Beginners usually make the mistake of allowing muscles other than the intended group to tense as well; in the example, this would be tensing muscles in your right arm and shoulder, not just in your right hand. With practice you will learn to make very fine discriminations among muscles; for the moment just do the best you can. It can be very frustrating for a beginner to try to experience a fine degree of muscle separation.

Because neglect of the body is an almost universal cultural attitude, it is usually very difficult to begin learning how to take responsibility for your body’s mechanics. Take heart and realize that learning fine muscle distinction is in and of itself a major part of the overall PMR learning process. PMR isn’t just about tension and relaxation – it’s also about muscle discernment.

Relax and realize that no part of the body is an isolated unit. The muscles of the hand, for example, do have connections in the forearm, so when you tense your hand, there will still be some small tension occurring in the forearm. When PMR asks that the hand be tensed without tensing the arm, it is really speaking to the beginner who, out of unfamiliarity with the body’s muscles will unthinkingly tense everything in the whole arm.

If you accept the fact that you are in the beginner phase and not inept at practicing the procedure, then you will begin to patiently discover the fine muscles with practice. It’s important to really feel the tension. Done properly, the tension procedure will cause the muscles to start to shake, and you will feel some pain.

Be careful not to hurt yourself, as compared to feeling mild pain. Contracting the muscles in your feet and your back, especially, can cause serious problems if not done carefully; i.e., gently but deliberately.

Step Two: Releasing the Tension. This is the best part because it is actually pleasurable. After the 8 seconds, just quickly and suddenly let go. Let all the tightness and pain flow out of the muscles as you simultaneously exhale. This would be imagining tightness and pain flowing out of your hand through your fingertips as you exhale.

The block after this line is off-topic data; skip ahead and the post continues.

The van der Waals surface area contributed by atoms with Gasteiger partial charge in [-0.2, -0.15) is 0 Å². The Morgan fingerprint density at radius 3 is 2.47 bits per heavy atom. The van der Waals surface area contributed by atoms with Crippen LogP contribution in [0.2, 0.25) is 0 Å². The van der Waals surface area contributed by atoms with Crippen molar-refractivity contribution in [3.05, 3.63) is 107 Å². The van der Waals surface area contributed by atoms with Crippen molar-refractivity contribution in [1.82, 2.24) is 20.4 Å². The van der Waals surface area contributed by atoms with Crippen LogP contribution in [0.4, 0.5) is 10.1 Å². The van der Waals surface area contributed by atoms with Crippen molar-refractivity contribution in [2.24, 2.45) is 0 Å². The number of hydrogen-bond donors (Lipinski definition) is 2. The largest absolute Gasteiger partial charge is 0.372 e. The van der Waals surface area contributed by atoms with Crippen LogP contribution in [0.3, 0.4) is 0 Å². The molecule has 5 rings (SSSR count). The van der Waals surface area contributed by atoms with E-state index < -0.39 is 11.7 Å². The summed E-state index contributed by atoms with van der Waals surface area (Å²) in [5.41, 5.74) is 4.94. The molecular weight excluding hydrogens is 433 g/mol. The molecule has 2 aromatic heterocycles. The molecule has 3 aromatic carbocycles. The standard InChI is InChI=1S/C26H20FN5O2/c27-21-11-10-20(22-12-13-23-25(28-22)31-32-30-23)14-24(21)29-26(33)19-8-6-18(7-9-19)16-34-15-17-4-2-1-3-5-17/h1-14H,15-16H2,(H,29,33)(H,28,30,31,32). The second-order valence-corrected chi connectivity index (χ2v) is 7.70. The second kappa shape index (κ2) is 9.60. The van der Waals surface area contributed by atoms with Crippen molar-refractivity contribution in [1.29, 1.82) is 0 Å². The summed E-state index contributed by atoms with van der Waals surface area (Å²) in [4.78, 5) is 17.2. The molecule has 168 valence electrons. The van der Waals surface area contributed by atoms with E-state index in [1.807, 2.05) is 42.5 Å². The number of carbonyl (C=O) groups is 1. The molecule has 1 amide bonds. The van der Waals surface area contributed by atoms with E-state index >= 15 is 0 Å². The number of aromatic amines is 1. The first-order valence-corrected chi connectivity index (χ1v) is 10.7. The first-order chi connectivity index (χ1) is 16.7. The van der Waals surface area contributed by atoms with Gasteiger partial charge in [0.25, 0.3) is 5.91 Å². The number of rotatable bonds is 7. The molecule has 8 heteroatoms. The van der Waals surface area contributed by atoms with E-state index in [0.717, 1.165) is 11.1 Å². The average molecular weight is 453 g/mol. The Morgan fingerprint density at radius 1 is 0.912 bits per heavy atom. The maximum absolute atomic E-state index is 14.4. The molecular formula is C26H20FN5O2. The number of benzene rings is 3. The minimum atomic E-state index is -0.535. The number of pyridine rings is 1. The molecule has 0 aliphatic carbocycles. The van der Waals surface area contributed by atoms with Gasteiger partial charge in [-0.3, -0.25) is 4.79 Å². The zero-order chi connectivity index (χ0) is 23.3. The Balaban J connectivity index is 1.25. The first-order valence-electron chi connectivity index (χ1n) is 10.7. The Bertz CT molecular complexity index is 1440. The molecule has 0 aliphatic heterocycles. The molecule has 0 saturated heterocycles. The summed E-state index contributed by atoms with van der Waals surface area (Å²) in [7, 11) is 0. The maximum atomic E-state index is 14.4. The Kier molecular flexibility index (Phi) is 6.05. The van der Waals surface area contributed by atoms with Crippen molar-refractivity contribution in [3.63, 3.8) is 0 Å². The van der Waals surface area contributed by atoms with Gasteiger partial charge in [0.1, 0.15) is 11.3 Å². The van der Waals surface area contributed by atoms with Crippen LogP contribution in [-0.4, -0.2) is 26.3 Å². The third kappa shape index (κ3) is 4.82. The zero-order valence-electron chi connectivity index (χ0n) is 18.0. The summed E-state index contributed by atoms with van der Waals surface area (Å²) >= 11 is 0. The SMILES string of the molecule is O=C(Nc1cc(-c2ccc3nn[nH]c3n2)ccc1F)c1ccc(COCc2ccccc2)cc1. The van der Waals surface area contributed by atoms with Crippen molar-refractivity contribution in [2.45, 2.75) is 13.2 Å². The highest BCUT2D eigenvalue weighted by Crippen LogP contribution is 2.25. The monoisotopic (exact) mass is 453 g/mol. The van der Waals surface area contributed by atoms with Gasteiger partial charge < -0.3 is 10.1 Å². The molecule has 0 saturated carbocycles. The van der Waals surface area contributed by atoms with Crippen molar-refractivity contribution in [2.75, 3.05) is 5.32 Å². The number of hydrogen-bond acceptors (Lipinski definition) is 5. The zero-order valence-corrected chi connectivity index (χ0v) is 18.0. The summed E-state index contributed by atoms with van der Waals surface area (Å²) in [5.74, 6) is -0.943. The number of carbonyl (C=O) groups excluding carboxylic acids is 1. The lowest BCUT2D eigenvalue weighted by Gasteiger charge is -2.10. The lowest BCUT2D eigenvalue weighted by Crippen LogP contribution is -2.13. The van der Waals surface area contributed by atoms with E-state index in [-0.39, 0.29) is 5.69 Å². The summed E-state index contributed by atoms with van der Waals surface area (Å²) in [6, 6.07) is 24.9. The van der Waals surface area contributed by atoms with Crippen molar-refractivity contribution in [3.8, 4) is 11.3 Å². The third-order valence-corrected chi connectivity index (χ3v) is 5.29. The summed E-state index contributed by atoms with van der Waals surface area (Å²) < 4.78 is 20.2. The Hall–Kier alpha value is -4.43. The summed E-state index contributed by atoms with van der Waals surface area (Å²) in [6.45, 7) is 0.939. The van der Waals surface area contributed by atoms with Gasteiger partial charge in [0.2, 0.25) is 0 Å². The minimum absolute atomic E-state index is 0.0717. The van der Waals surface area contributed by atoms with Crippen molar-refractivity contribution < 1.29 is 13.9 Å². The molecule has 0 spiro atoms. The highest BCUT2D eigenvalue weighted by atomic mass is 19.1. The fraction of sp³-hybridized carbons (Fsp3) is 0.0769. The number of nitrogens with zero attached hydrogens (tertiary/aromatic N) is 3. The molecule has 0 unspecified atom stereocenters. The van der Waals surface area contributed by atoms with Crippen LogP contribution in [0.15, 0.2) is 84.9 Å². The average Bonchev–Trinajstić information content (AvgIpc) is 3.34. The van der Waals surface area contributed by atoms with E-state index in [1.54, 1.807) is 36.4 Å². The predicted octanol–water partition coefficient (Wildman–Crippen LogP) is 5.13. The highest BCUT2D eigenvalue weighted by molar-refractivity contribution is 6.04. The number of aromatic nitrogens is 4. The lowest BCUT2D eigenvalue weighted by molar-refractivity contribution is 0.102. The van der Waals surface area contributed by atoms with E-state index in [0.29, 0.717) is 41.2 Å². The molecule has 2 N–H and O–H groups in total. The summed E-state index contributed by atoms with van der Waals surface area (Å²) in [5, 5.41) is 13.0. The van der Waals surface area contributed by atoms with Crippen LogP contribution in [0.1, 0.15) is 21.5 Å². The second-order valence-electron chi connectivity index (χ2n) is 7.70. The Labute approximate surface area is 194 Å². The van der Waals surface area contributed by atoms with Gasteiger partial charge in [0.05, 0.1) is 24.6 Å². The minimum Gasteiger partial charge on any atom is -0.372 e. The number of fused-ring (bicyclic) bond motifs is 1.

Feel the muscles relax and become loose and limp, tension flowing away like water out of a faucet. Focus on and notice the difference between tension and relaxation. The point here is to really focus on the change that occurs as the tension is let go. Do this very deliberately, because you are trying to learn to make some very subtle distinctions between muscular tension and muscular relaxation.

Stay relaxed for about 15 seconds and then repeat the tensionrelaxation cycle. You’ll probably notice more sensations the second time. Once you understand the muscle groups and the tensionrelaxation procedure, then you are ready to begin the full PMR training.

Simply follow the list of muscle groups in the sequence given and work through your entire body. Practice twice a day for a week. Spend extra time, if necessary, until you can achieve a deep sense of physical relaxation; then you can move on to the Shortened PMR schedule.

In the shortened form of PMR, you will work with summary groups of muscles rather than individual muscle groups, and begin to use cue-controlled relaxation. The four summary muscle groups are:

  • Lower limbs
  • Abdomen and chest
  • Arms, shoulders, and neck
  • Face

Instead of working with just one specific part of your body at a time, simply focus on the complete group. In Group 1, for example, focus on both legs and feet all at once.

Cue-controlled relaxation: Use the same tension-relaxation procedure as full PMR, but work with the summary groups of muscles. In addition, focus on your breathing during both tension and relaxation. Inhale slowly as you apply and hold the tension.

Then, when you let the tension go and exhale, say a cue word to yourself (below). This will help you to associate the cue word with a state of relaxation, so that eventually the cue word alone will produce a relaxed state. Many people find that cue-controlled relaxation does not have to depend on only one word; it may actually be more helpful in some situations to use a particular phrase. Some suggestions for cue words/phrases include: